Recently, we threw a cocktail party for about 30 friends. Hosting events like this is one of my very favorite things in the whole wide world. Now that we’ve arrived at the age where a lot of our friends have started having babies, seeing each other regularly can sometimes be a tricky business, requiring epic coordination of sitters and nannies and bedtimes. Getting 30 of my favorite people together at one time, in my living room, feels like a much bigger accomplishment than it did six or seven years ago. So when the stars align and it all comes together, I’m psyched. I want to make sure everybody has a fantastic time. And I definitely don’t want to miss my chance to catch up with everyone because I’m stuck behind the bar, slinging drinks all night.
The secret to making it happen: batch cocktails.
Making big batches of a few different cocktails lets you use super-fresh ingredients, like the strawberries that went into our strawberry limeade (with optional mezcal)—but without having to squeeze and muddle stuff all night. Once guests arrive, your only job as the host is to make sure that the bottles get refilled from time to time, and that the ice bucket stays full.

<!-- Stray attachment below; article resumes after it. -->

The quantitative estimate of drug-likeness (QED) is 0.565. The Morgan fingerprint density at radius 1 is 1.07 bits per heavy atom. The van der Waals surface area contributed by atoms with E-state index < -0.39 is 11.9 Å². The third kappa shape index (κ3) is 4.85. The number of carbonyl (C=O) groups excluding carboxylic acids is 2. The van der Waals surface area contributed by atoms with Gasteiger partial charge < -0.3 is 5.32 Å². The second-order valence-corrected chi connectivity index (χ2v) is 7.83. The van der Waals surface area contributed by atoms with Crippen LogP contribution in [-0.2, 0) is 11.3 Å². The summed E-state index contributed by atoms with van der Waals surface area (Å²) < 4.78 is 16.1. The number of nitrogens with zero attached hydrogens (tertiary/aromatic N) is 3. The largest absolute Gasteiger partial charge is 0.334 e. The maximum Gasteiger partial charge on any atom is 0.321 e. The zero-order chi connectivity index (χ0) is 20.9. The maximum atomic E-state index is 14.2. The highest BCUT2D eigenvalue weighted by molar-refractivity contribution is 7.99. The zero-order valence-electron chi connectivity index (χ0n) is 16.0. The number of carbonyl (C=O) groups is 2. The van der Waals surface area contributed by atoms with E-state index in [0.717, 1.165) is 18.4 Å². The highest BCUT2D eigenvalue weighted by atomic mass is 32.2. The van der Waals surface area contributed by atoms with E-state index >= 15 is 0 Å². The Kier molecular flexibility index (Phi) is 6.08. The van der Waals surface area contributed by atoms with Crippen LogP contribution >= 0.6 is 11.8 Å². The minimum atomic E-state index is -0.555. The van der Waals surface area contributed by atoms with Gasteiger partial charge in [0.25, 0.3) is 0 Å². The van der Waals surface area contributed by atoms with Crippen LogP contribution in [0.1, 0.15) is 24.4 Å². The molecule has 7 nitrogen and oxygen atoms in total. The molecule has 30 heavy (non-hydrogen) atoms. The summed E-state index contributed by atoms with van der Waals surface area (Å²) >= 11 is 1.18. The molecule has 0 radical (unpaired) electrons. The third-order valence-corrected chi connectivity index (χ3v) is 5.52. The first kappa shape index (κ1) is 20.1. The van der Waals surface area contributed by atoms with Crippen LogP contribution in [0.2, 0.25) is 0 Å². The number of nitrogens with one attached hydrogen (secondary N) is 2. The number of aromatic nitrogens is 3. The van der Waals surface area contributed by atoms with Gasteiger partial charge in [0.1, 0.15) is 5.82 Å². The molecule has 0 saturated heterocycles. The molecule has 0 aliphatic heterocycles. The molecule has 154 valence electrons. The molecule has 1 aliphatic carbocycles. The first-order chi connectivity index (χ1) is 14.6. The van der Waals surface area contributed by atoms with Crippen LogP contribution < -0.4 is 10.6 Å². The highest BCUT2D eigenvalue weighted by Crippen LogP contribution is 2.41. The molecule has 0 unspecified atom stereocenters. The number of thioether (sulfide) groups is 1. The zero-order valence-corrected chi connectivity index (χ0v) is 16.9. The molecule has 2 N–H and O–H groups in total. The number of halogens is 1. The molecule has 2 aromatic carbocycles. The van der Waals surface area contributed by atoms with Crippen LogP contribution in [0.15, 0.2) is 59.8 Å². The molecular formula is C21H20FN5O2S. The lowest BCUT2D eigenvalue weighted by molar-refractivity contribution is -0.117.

All-liquor cocktails lend themselves particularly well to batching, since you don’t have to worry about them separating in the bottle. And I love a good Manhattan. But since I also wanted people to be able to stick around for several hours without getting too sauced, I mixed up a toned-down, lower-proof version of the classic.
Sherry—a fortified wine produced in the Jerez region of Spain—clocks in around 18 percent alcohol. Amontillado sherries are rich and nutty, with great depth, so they work well in traditionally whiskey-based drinks. And since we’re in the middle of that magical, fleeting three-week window when cherries are available in northern California, I threw some fresh Brooks cherries (which are brighter and more tart than Bings) into the mix as well.
Muddle the cherries and macerate in sherry for 4-6 hours. Strain out cherry solids with a chinois and mix with vermouth. Bottle the mixture and refrigerate for 2 hours. Serve up or over ice.
Makes approximately 20 4-ounce cocktails.
Have you made batch cocktails for a party? Do you have a great recipe to share? I’d love to hear about it in the comments!